Third Post Today with Deadline in the Title

The Law Society are now right up against it with regard to their self imposed deadline to provide further CDS contract guidance – which they set for today. You might have to wait until Monday now for us to pass this on – alternatively you can sit clicking the “refresh” button on their site.
Good luck Englands – have a good weekend.

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One comment on “Third Post Today with Deadline in the Title

  • General criminal contract: Law Society statement
    Friday 12 October 2007
    Practioners’ concern about the Criminal Defence Service Direct (CDS Direct)
    The Law Society has received letters from many practitioners concerned about the interplay between the provisions for CDS Direct and the General Criminal Contract (GCC).
    We are not able to advise solicitors not to sign the General Criminal Contract based on that interplay
    We have considered whether the Law Society would be entitled to advise solicitors not to sign the contract. Leading counsel (Andrew Munday QC), has advised us unequivocally that we cannot do so for three reasons:
    The references to CDS Direct in the GCC are by way of explanation only, and to identify work which is not covered by the contract and for which the solicitor will not be paid under this contract. The clauses do not require solicitors to act in any way, let alone in an unlawful way.
    The references to CDS Direct are peripheral to the main purpose of the contract. They do not go to the heart of the contract, and therefore no court could be expected to find that any problem with these clauses served to render the contract as a whole unlawful.
    The GCC contains a severability clause at clause 16.13 of the standard terms. The meaning of this clause is that even if all of the arguments about CDS Direct were upheld by a court, and the provisions were found to be unlawful, the only consequence would be that those clauses fell out of the contract and the rest remained intact.
    We continue to work to resolve concerns expressed by practitioners
    We are very concerned about the arguments over CDS Direct. For legal, procedural and tactical reasons, we do not wish to go into detail about all of the steps we are taking, but they reflect the seriousness of the concerns that have been expressed. Leading Counsel shared many of these concerns.
    The issues are complex, but we believe there is great force in many of arguments, including:
    the interplay between CDS Direct and section 58 of the Police and Criminal Evidence Act 1984
    the compliance of CDS Direct with the SRA’s regulatory standards, particularly over supervision and independence
    the implications of having a non-solicitor commercial organisation involved in the delivery of the service
    the separate implications of diverting all requests for own solicitor advice to the Defence Solicitor Call Centre
    We have also identified further issues of concern around the nature of the retainer between the client and the CDS Direct organisation, and the question whether discussions between a client and a non-solicitor advisor attract legal professional privilege. On top of all this, there are factual problems surrounding both the stated and likely actual supervision arrangements.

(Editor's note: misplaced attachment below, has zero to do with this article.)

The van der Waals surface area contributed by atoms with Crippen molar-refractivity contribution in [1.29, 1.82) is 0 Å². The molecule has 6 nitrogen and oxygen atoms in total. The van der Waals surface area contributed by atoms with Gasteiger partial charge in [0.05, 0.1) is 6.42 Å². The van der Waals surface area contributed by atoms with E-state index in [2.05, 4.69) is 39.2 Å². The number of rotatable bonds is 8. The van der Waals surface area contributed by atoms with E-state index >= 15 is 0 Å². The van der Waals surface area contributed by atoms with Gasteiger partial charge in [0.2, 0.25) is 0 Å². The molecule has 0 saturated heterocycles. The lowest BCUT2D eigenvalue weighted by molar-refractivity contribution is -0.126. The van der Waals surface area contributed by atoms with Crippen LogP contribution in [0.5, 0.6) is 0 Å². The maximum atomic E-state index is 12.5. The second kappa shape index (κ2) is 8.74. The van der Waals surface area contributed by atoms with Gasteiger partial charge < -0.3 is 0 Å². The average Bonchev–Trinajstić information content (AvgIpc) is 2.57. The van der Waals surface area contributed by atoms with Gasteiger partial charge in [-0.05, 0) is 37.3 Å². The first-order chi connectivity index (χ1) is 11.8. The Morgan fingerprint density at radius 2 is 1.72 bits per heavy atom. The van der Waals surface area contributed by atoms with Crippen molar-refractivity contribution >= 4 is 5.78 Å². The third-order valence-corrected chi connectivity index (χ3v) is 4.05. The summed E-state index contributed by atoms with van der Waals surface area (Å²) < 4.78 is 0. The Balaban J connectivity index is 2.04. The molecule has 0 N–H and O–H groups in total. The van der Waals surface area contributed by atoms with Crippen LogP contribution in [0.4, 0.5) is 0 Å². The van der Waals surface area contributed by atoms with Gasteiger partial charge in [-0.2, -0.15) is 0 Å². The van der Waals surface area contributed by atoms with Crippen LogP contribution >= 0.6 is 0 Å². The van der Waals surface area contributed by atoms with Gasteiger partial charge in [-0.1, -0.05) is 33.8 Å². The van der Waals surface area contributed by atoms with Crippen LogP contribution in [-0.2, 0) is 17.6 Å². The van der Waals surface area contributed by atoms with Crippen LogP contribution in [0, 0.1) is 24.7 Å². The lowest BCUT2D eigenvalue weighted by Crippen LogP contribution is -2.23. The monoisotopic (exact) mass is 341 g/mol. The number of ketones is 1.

We are pursuing all of these issues in the context of the proposed amendments to the PACE Codes required to implement the changes, and are making our views known to the SRA, because we believe there is an important regulatory task to be addressed. Up to now, CDS Direct has been a pilot scheme. The LSC are now proposing to make it permanent, to extend its scope hugely and to require any non-solicitor commercial organisations involved actually to employ solicitors to provide and supervise legal services being provided to the public. We believe the profession’s regulator should investigate how the supervision arrangements within the CDS Direct pilot have been working. By their proposals, we believe the LSC are trying to bring about an ABS structure far too early and without the necessary regulatory protections that Parliament is insisting on in Part 5 of the Legal Services Bill.
    We believe the Commission has acted unwisely in proceeding in this way. The appeal against the judgment in the judicial review case relating to the Unified Contract is due to be held on 15 and 16 October. The outcome of that appeal may have the effect of calling into question the process the LSC has followed in offering this contract and the lawfulness of some of the terms. Unfortunately, it is not likely that judgment will be delivered before 31 October and so this is not a reason why firms should consider not signing the contract. However, if the LSC is later shown to have acted unlawfully and any firms suffers a loss as a result, that firm may have a claim for damages against the LSC.
    What should practitioners do about the General Criminal Contract?
    We still have the utmost concern over the ability of many professionals to deliver a proper professional service for the fees on offer under this contract. We will be providing more detailed advice by 23 October. Our advice remains, as it was when the contract was first sent out, that if you do not believe you can deliver a proper professional service for the fees on offer, then you need seriously to consider whether you should sign this contract.

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